fuse into metaphorical vestments that add not only beauty but
also depth to meaning.
Sometimes the poet records an achievement as well when
he creates new words by a compounding device. Such are ‘bliss-
blistered tongue’, ‘skin-tensed skirt’, ‘power-packed spouse’
(which incidentally describes the almighty wife of a hen-pecked
husband!) Similarly when he forges single word coinages for
more accurate descriptions. Examples are to be found in
‘hewman’ for ‘human’, ‘techno illogical’ for ‘technological’ and
‘wintersault’ to echo ‘sommersault’.
The sections marked ‘Village Echoes’ and ‘Echoes from the
Silent’ and comprising about one-third of the collection appear
to register a character of their own. While the poet’s concerns
remain virtually the same, the songs in ‘Village Echoes’ are rural
in interest and generally exhibit a lyrical resonance in verse
that can qualify them for ballads. As for ‘Echoes from the Silent’,
the poet explains that the songs in it are in celebration of silent,
innocent lives in nature affected by ‘this genocide of man’.
Accordingly, there are poems here on the crab, millipede, egret
and the canary. Even the dying roadside tree is not forgotten.
Its fate is comparable to the destruction of human life in ‘man’s
feral rule’.
One of the most touching poems of this section is Tropical
Neighbours which in theme, manner and realization recalls
Manna Fall. Here the ‘tropical forest giants’;’receive nature’s
sunlight and showers each day, but at the fatal expense of the
‘shrivelled shrubs’ below. The message is clear. But if anyone
thought the deprivations of nature and the inequalities of society
will continue for ever, the poem Volcano drives away such
complacency. For the predictive indications are that an eruption
could occur in the calm, peaceful hill standing before us, a blow-
up that can shatter all there is to the hill, resulting in a ‘fiery
flood’ to wash out every mess.
This is not a prophecy of doom but of cleansing, not of despair
but of hope for a ‘new dawn’ in which the poet sees Gani
Fawehinmi (rebel and critic, then in Gashua prison), in the poem
For Gani, becoming a monument like Socrates, Christ, Galileo,
Gandhi, Guevara, Ortega and Mandela, and holding out an olive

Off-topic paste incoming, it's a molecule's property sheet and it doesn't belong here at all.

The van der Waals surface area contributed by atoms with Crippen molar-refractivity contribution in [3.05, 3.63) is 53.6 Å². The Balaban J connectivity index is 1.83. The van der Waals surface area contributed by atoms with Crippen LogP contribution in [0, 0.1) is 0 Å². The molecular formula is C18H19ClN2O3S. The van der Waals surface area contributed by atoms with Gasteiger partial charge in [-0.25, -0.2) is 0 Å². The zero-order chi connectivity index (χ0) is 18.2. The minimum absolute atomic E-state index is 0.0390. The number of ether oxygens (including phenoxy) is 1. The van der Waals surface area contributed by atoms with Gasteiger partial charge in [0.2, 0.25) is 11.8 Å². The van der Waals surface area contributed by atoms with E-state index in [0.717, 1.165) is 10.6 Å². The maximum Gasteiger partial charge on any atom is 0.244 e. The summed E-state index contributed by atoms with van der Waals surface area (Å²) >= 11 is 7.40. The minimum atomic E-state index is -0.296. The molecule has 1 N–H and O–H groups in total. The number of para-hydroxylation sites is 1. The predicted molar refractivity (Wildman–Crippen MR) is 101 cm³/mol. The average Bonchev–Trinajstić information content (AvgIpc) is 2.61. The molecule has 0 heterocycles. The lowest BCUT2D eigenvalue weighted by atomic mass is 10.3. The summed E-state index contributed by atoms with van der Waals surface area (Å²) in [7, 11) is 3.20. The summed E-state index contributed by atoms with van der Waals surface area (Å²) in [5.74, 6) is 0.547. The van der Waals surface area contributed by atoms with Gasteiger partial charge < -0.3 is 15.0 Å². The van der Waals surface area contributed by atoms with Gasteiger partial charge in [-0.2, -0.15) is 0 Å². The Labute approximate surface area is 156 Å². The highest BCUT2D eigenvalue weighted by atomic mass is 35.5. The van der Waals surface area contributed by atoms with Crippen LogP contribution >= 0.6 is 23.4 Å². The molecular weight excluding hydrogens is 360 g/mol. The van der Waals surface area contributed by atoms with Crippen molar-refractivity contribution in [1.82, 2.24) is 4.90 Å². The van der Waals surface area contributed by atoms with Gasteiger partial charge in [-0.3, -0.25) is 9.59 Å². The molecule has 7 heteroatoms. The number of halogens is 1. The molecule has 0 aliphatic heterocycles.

leaf, obviously of peace.
Joe Ushie has certainly not written his last poem, nor said
his last word. Like all writers in practice we can see him continue
in the days ahead to battle with the conflicts of experience in
an attempt to forge from it an enduring statement for mankind.
This endeavour is bound to shape and reshape the poetic idiom
he is trying to find and tame and make his own. The
prognostication in Eclipse in Rwanda and the earlier collections
are, to my mind, of a young poet of incalculable promise.

February, 1996 Ime Ikiddeh




Song of sisyphus
Manna fall
Campus sojourn
Tale of the applicant
To Bose
To my unborn children
Eclipse in Rwanda
Peace talk
For Gani
Fallow forge
To the teacher
In the beggar’s own coins
God and man
On your birthday
Wet night
Song to the sun

To a head hunter
Maiden’s song I
Maiden’s song II
Hen’s creed
Mound maker’s song
Song of the orphan

Tropical neighbours
Crab tales
Crab tales II
Roadside tree
The trapped canary
The orange tree

Prof. Joseph Ushie

Joseph Akawu Ushie is a Professor of General Stylistics and Literary criticism at University of Uyo, Akwa Ibom State Nigeria.
He is the current Vice-Dean, Postgraduate School, University of Uyo, Uyo, Akwa Ibom State. He was born at Akorshi, Bendi, the hilly Obanliku Local Government Area (which houses Nigeria’s foremost tourist attraction, the Obudu Cattle Ranch) of Cross River State, and he attended St. Peter’s Primary School, Bendi, Government Secondary School, Obudu, and the University of Calabar, Calabar, where he studied English and Literary studies, and was the Secretary-General, Student Union Government in 1980-81 session. He subsequently obtained the M. A. (1988) and PhD (2001) in English from Nigeria’s premier university, the University of Ibadan. Professor Ushie had served as Head, Department of English, and on several boards and committees in the University of Uyo. He had also been Chairman, Association of Nigerian Authors, Akwa Ibom State Chapter, Judge, ANA national literary competitions (2009 – 2010), Juror of the Canada-based International Poetry Competition (2017) and a Co-Editor, Montreal 2017 Global Poetry Anthology.